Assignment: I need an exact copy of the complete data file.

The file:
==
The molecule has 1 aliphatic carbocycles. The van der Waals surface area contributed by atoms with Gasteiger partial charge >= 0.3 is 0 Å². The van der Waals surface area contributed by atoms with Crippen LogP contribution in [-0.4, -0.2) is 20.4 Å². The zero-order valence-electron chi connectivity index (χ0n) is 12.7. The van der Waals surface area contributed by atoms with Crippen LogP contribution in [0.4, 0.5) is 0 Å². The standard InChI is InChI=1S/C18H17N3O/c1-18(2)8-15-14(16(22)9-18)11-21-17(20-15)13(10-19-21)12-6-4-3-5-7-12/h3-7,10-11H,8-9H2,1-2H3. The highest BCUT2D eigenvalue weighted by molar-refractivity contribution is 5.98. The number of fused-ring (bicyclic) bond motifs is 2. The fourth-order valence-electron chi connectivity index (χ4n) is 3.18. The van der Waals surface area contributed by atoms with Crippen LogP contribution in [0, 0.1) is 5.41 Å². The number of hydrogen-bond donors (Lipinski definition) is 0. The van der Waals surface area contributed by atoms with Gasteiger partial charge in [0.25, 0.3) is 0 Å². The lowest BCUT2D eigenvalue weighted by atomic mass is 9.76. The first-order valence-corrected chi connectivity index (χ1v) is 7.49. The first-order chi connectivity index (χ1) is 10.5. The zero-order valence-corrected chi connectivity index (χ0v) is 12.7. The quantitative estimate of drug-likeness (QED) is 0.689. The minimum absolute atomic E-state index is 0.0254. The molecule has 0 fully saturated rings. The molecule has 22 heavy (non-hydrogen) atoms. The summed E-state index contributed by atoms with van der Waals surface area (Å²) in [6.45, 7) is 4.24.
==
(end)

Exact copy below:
The molecule has 1 aliphatic carbocycles. The van der Waals surface area contributed by atoms with Gasteiger partial charge >= 0.3 is 0 Å². The van der Waals surface area contributed by atoms with Crippen LogP contribution in [-0.4, -0.2) is 20.4 Å². The zero-order valence-electron chi connectivity index (χ0n) is 12.7. The van der Waals surface area contributed by atoms with Crippen LogP contribution in [0.4, 0.5) is 0 Å². The standard InChI is InChI=1S/C18H17N3O/c1-18(2)8-15-14(16(22)9-18)11-21-17(20-15)13(10-19-21)12-6-4-3-5-7-12/h3-7,10-11H,8-9H2,1-2H3. The highest BCUT2D eigenvalue weighted by molar-refractivity contribution is 5.98. The number of fused-ring (bicyclic) bond motifs is 2. The fourth-order valence-electron chi connectivity index (χ4n) is 3.18. The van der Waals surface area contributed by atoms with Crippen LogP contribution in [0, 0.1) is 5.41 Å². The number of hydrogen-bond donors (Lipinski definition) is 0. The van der Waals surface area contributed by atoms with Gasteiger partial charge in [0.25, 0.3) is 0 Å². The lowest BCUT2D eigenvalue weighted by atomic mass is 9.76. The first-order valence-corrected chi connectivity index (χ1v) is 7.49. The first-order chi connectivity index (χ1) is 10.5. The zero-order valence-corrected chi connectivity index (χ0v) is 12.7. The quantitative estimate of drug-likeness (QED) is 0.689. The minimum absolute atomic E-state index is 0.0254. The molecule has 0 fully saturated rings. The molecule has 22 heavy (non-hydrogen) atoms. The summed E-state index contributed by atoms with van der Waals surface area (Å²) in [6.45, 7) is 4.24.